Government tipping report cautiously welcomed by hospitality groups

By Hannah Thompson

- Last updated on GMT

Government tipping report cautiously welcomed by hospitality groups

Related tags Service charges Government Restaurant

Hospitality groups have welcomed the Government recommendations that restaurants and bars should not take deductions from staff tips, and that all tips left by customers should be collected directly by staff.

The British Hospitality Association (BHA), the Sustainable Restaurant Association (SRA) and the Association of Licensed Multiple Retailers (ALMR) have all come out in support of the announcement, which came from business, innovation and skills secretary Sajid Javid on 2 May this week.  

The recommendations come following the Government’s investigation into hospitality tipping policies, after many restaurant groups were criticised last year amid allegations that many tips and service charges do not actually go to staff.

Groups were also condemned for apparently hiding this practice, and encouraging staff to let customers think they receive all tips.

Ufi Ibrahim, chief executive of the British Hospitality Association (BHA) has especially welcomed the calls for greater transparency on tipping. She said: "Transparency is precisely what we asked the government to consider. Customers should be able to reward good service and know where their money ends up and how much of it goes to the staff."

She added: "Many restaurant customers struggle to understand the difference between a tip and a service charge. What’s more they aren’t always [aware of] what happens to the extra money they leave at the end of a meal. We believe restaurants should have to provide a written notice explaining exactly what happens to service charges and tips.”

Mark Linehan, managing director of the Sustainable Restaurant Association (SRA), said: “The Government’s review of tipping and service charges is a very welcome step towards ensuring a fairer deal for the 600,000 people working in the industry and the millions of people who eat out every day.”

Kate Nicholls, chief executive of the ALMR, agreed with the policy of ensuring that staff receive tips, but she added that businesses should not be penalised for legal behaviour (such as collecting tips into a tronc).

She said: “No company should be profiting from tips and service charges, but equally no company – particularly small businesses – should be penalised for collecting and processing tax on behalf of the Government.”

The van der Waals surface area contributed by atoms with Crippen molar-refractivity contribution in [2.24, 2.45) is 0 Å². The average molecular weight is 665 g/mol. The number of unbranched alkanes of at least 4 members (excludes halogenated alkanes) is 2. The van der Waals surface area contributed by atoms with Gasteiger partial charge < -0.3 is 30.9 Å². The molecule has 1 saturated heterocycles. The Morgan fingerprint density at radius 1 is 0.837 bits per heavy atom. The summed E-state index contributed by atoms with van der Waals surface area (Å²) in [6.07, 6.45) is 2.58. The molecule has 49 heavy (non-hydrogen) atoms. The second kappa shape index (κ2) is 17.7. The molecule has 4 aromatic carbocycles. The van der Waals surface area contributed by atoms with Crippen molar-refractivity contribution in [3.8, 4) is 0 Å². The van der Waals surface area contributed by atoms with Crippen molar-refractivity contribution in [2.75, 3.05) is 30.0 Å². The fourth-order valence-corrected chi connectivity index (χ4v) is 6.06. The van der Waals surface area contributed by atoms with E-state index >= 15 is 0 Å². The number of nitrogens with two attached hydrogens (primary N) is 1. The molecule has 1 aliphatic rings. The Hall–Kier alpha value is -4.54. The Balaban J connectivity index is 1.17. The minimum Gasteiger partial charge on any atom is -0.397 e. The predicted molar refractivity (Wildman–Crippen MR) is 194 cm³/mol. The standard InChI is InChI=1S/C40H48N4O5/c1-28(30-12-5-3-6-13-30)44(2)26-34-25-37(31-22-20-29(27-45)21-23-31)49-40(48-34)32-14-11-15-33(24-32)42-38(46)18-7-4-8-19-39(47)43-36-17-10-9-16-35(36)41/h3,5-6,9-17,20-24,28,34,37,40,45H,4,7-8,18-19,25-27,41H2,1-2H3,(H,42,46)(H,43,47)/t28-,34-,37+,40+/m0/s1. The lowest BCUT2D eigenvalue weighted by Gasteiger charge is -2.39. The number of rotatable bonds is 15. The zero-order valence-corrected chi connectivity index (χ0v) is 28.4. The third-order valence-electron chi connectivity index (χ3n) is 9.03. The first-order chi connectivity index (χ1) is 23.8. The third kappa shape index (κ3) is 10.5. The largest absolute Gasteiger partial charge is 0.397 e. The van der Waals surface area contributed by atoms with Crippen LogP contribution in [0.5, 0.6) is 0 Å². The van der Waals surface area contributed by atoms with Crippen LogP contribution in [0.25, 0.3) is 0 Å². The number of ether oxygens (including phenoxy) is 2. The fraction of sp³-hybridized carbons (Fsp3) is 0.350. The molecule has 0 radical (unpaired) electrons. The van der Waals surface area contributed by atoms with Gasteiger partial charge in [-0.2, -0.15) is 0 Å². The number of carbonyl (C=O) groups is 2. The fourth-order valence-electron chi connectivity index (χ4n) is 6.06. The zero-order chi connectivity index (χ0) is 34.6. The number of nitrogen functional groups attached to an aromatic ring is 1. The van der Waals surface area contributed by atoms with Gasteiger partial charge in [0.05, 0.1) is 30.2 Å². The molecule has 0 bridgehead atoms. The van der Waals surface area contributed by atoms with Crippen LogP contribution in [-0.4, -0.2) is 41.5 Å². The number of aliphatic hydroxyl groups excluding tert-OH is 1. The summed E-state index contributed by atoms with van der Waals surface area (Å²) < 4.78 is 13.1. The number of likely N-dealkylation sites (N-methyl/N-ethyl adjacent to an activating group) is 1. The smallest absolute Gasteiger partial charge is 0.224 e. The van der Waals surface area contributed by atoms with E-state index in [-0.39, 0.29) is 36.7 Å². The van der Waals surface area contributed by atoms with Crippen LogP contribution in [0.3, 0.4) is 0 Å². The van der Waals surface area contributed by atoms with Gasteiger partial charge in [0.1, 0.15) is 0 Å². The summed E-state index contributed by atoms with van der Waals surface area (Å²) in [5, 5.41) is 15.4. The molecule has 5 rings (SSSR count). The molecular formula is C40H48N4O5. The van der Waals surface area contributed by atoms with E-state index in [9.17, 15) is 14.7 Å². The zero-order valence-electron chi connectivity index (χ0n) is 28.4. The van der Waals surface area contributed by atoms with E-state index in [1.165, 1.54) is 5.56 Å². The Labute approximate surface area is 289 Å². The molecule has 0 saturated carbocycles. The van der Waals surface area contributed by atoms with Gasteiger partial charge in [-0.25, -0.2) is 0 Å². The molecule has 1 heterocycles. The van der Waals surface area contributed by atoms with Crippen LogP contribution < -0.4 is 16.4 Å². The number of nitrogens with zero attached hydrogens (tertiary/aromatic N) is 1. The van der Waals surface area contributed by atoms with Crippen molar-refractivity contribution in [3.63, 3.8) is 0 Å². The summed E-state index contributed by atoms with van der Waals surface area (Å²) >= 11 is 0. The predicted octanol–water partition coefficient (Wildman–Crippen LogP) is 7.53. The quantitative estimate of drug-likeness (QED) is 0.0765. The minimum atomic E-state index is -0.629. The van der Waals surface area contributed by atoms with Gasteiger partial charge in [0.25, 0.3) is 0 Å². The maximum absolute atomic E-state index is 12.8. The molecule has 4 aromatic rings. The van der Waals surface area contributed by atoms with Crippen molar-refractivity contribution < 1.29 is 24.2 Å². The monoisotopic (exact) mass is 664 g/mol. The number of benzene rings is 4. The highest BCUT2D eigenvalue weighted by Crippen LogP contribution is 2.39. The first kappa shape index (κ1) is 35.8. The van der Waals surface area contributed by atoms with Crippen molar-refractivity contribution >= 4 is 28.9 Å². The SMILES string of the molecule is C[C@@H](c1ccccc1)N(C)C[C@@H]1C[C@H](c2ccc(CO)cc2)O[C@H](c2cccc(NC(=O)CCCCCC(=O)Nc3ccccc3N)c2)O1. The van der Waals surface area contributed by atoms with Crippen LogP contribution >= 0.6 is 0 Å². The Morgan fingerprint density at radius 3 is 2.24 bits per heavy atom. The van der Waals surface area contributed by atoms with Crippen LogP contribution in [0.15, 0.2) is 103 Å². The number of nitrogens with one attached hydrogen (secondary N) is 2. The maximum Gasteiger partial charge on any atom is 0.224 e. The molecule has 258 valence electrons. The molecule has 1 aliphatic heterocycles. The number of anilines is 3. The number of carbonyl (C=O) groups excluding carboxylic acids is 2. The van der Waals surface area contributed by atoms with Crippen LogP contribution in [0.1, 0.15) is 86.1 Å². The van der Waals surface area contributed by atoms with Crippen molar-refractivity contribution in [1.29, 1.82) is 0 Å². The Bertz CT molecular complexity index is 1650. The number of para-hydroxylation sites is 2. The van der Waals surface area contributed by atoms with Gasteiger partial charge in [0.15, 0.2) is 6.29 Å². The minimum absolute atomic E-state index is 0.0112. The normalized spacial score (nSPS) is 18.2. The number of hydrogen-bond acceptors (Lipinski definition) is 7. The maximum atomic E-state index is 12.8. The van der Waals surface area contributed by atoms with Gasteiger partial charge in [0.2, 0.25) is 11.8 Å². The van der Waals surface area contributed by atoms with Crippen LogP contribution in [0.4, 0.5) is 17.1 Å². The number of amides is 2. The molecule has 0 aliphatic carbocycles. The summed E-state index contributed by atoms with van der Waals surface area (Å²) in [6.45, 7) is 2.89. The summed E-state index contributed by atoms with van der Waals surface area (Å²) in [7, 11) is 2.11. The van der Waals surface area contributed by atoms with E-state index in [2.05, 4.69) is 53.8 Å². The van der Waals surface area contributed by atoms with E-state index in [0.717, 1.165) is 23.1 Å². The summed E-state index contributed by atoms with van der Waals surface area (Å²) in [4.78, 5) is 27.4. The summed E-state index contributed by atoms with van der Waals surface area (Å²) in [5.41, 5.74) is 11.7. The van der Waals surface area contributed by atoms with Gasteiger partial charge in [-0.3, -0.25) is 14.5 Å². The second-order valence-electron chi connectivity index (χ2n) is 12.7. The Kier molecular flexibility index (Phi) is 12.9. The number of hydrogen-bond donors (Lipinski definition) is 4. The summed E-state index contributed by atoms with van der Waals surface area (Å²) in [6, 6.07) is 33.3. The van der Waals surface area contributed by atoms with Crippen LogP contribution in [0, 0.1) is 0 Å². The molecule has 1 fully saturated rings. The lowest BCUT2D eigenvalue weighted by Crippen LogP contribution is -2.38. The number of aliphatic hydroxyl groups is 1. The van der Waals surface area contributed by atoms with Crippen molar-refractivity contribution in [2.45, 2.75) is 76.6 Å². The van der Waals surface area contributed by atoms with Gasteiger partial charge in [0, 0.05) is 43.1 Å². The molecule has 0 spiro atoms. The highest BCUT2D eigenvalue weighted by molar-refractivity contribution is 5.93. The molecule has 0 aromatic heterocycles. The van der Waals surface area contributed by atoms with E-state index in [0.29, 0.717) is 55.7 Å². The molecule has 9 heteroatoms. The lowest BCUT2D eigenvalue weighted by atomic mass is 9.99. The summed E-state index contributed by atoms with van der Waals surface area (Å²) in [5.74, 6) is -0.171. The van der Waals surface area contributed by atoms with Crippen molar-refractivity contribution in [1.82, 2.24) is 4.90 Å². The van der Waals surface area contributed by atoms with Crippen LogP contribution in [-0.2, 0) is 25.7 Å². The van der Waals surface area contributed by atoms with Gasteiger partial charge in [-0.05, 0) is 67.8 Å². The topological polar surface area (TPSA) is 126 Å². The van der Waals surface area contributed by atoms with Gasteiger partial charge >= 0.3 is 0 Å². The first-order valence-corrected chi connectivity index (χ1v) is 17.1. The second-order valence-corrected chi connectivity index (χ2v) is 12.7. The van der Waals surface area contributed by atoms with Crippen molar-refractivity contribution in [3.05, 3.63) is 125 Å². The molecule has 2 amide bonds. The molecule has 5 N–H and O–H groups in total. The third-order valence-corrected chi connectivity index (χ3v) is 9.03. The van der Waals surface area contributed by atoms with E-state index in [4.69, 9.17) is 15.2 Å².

The new report

In his ministerial foreward to the report on the​ Government website, Javid summarised his view on the issues, stating: “Like many of us I was surprised to learn of claims that some employers, including some of our most well-known high street chains, were acting unfairly when it came to discretionary payments for service.”

He concluded: “Underlying all our proposals are the objectives that all discretionary payments for service should be voluntary to the consumer; all discretionary payments for service should be received, in full, by workers where appropriate; and the allocation of such payments are transparent to the consumer who makes them.”

Businesses also have a responsibility to be “clear and transparent to consumers and workers in terms of how the payments are treated”, the report said.

The government is now seeking responses to the report before 27 June, with a summary of the responses, and further recommended steps, to be published soon after.  

The original controversy

The tipping controversy began in August last year with French-style brasserie Cote, but quickly spread to other businesses including Las Iguanas and Turtle Bay after restaurants and bars were accused of misleading customers about the true recipients of their tips.

Many customers were said to believe that any service charges paid as part of the overall bill would go directly to staff, as would any cash tips left at the table, but this was not always true, it was alleged.

The lack of awareness about the difference between service charge, tipping, cover charges, cash and card payments, and the use of a tronc (an official system where tips are pooled and then re-distributed among all staff) – and the need for employers to be transparent about each ‒ was also highlighted as an issue.

Although tipping in the UK is still largely at the business' own discretion, some have called for a ban altogether, with some restaurateurs, such as US-based Danny Meyer, deciding to eliminate the practice from their sites in exchange for higher prices and raised staff wages.  

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